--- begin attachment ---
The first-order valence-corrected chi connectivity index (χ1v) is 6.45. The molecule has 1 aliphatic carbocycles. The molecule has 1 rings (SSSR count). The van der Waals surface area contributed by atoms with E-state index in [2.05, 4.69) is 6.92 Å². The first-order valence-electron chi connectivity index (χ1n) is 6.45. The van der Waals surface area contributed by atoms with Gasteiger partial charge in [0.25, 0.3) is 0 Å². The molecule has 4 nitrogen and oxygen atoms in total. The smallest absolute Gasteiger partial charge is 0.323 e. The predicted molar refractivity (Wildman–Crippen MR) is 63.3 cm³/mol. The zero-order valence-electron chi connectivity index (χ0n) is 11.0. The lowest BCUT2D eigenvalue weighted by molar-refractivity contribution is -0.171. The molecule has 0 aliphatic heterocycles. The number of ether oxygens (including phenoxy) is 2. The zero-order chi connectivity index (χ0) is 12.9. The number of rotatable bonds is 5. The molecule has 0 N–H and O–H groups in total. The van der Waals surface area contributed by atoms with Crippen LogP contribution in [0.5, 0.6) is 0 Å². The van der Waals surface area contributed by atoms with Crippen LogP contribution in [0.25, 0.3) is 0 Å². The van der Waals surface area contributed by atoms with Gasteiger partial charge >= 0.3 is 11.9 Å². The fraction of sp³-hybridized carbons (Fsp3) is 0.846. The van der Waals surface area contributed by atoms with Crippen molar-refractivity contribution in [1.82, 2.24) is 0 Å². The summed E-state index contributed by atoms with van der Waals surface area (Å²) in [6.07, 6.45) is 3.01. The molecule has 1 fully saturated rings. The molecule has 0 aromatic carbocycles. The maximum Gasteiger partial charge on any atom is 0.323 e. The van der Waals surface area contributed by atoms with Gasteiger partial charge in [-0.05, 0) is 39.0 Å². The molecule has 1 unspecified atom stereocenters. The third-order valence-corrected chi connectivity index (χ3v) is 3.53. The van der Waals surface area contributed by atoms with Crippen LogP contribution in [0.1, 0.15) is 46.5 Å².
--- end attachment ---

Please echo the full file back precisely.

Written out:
The first-order valence-corrected chi connectivity index (χ1v) is 6.45. The molecule has 1 aliphatic carbocycles. The molecule has 1 rings (SSSR count). The van der Waals surface area contributed by atoms with E-state index in [2.05, 4.69) is 6.92 Å². The first-order valence-electron chi connectivity index (χ1n) is 6.45. The van der Waals surface area contributed by atoms with Gasteiger partial charge in [0.25, 0.3) is 0 Å². The molecule has 4 nitrogen and oxygen atoms in total. The smallest absolute Gasteiger partial charge is 0.323 e. The predicted molar refractivity (Wildman–Crippen MR) is 63.3 cm³/mol. The zero-order valence-electron chi connectivity index (χ0n) is 11.0. The lowest BCUT2D eigenvalue weighted by molar-refractivity contribution is -0.171. The molecule has 0 aliphatic heterocycles. The number of ether oxygens (including phenoxy) is 2. The zero-order chi connectivity index (χ0) is 12.9. The number of rotatable bonds is 5. The molecule has 0 N–H and O–H groups in total. The van der Waals surface area contributed by atoms with Crippen LogP contribution in [0.5, 0.6) is 0 Å². The van der Waals surface area contributed by atoms with Crippen LogP contribution in [0.25, 0.3) is 0 Å². The van der Waals surface area contributed by atoms with Gasteiger partial charge >= 0.3 is 11.9 Å². The fraction of sp³-hybridized carbons (Fsp3) is 0.846. The van der Waals surface area contributed by atoms with Crippen molar-refractivity contribution in [1.82, 2.24) is 0 Å². The summed E-state index contributed by atoms with van der Waals surface area (Å²) in [6.07, 6.45) is 3.01. The molecule has 1 fully saturated rings. The molecule has 0 aromatic carbocycles. The maximum Gasteiger partial charge on any atom is 0.323 e. The van der Waals surface area contributed by atoms with Gasteiger partial charge in [-0.05, 0) is 39.0 Å². The molecule has 1 unspecified atom stereocenters. The third-order valence-corrected chi connectivity index (χ3v) is 3.53. The van der Waals surface area contributed by atoms with Crippen LogP contribution in [0.1, 0.15) is 46.5 Å².